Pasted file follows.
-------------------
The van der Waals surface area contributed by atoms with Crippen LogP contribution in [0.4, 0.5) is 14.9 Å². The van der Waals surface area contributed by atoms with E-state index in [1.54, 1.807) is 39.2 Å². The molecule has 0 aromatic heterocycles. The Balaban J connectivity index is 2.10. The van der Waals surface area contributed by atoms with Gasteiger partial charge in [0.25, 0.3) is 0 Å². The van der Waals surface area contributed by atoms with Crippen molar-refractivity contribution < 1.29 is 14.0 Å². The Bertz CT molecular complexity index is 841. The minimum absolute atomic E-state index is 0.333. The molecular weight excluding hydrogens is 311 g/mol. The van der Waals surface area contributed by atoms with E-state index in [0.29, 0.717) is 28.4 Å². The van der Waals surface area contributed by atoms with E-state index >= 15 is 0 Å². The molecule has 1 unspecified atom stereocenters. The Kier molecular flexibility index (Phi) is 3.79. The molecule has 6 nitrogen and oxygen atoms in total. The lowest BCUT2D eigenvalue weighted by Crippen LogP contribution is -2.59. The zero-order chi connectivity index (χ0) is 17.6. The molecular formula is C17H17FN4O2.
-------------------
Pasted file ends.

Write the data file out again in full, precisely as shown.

The van der Waals surface area contributed by atoms with Crippen LogP contribution in [0.4, 0.5) is 14.9 Å². The van der Waals surface area contributed by atoms with E-state index in [1.54, 1.807) is 39.2 Å². The molecule has 0 aromatic heterocycles. The Balaban J connectivity index is 2.10. The van der Waals surface area contributed by atoms with Gasteiger partial charge in [0.25, 0.3) is 0 Å². The van der Waals surface area contributed by atoms with Crippen molar-refractivity contribution < 1.29 is 14.0 Å². The Bertz CT molecular complexity index is 841. The minimum absolute atomic E-state index is 0.333. The molecular weight excluding hydrogens is 311 g/mol. The van der Waals surface area contributed by atoms with E-state index in [0.29, 0.717) is 28.4 Å². The van der Waals surface area contributed by atoms with E-state index >= 15 is 0 Å². The molecule has 1 unspecified atom stereocenters. The Kier molecular flexibility index (Phi) is 3.79. The molecule has 6 nitrogen and oxygen atoms in total. The lowest BCUT2D eigenvalue weighted by Crippen LogP contribution is -2.59. The zero-order chi connectivity index (χ0) is 17.6. The molecular formula is C17H17FN4O2.